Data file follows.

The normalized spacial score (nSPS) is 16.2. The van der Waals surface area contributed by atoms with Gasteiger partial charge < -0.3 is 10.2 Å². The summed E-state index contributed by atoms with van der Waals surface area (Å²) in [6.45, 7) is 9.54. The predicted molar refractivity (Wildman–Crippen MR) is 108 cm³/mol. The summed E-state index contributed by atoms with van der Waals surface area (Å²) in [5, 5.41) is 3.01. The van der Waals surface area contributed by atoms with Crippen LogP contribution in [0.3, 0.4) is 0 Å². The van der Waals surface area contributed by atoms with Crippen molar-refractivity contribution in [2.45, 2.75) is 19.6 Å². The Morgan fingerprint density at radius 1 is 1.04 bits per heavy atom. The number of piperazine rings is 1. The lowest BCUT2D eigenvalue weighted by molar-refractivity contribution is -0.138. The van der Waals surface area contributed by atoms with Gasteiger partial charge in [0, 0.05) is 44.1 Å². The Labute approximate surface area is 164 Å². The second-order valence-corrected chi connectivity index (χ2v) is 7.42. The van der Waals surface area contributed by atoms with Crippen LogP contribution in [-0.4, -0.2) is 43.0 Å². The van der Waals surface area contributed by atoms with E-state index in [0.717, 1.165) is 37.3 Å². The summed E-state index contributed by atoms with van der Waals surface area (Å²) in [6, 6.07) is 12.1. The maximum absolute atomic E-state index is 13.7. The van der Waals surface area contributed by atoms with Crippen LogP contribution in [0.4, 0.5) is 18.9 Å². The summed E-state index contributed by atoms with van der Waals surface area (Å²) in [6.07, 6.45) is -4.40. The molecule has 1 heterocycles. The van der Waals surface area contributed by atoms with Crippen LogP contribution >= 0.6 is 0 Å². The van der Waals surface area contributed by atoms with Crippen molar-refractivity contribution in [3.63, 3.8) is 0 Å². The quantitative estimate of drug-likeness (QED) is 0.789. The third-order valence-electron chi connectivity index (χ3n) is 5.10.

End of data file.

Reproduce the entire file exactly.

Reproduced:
The normalized spacial score (nSPS) is 16.2. The van der Waals surface area contributed by atoms with Gasteiger partial charge < -0.3 is 10.2 Å². The summed E-state index contributed by atoms with van der Waals surface area (Å²) in [6.45, 7) is 9.54. The predicted molar refractivity (Wildman–Crippen MR) is 108 cm³/mol. The summed E-state index contributed by atoms with van der Waals surface area (Å²) in [5, 5.41) is 3.01. The van der Waals surface area contributed by atoms with Crippen LogP contribution in [0.3, 0.4) is 0 Å². The van der Waals surface area contributed by atoms with Crippen molar-refractivity contribution in [2.45, 2.75) is 19.6 Å². The Morgan fingerprint density at radius 1 is 1.04 bits per heavy atom. The number of piperazine rings is 1. The lowest BCUT2D eigenvalue weighted by molar-refractivity contribution is -0.138. The van der Waals surface area contributed by atoms with Gasteiger partial charge in [0, 0.05) is 44.1 Å². The Labute approximate surface area is 164 Å². The second-order valence-corrected chi connectivity index (χ2v) is 7.42. The van der Waals surface area contributed by atoms with Crippen LogP contribution in [-0.4, -0.2) is 43.0 Å². The van der Waals surface area contributed by atoms with E-state index in [0.717, 1.165) is 37.3 Å². The summed E-state index contributed by atoms with van der Waals surface area (Å²) in [6, 6.07) is 12.1. The maximum absolute atomic E-state index is 13.7. The van der Waals surface area contributed by atoms with Crippen LogP contribution in [0.4, 0.5) is 18.9 Å². The summed E-state index contributed by atoms with van der Waals surface area (Å²) in [6.07, 6.45) is -4.40. The molecule has 1 heterocycles. The van der Waals surface area contributed by atoms with Crippen LogP contribution >= 0.6 is 0 Å². The van der Waals surface area contributed by atoms with Crippen molar-refractivity contribution in [3.63, 3.8) is 0 Å². The quantitative estimate of drug-likeness (QED) is 0.789. The third-order valence-electron chi connectivity index (χ3n) is 5.10.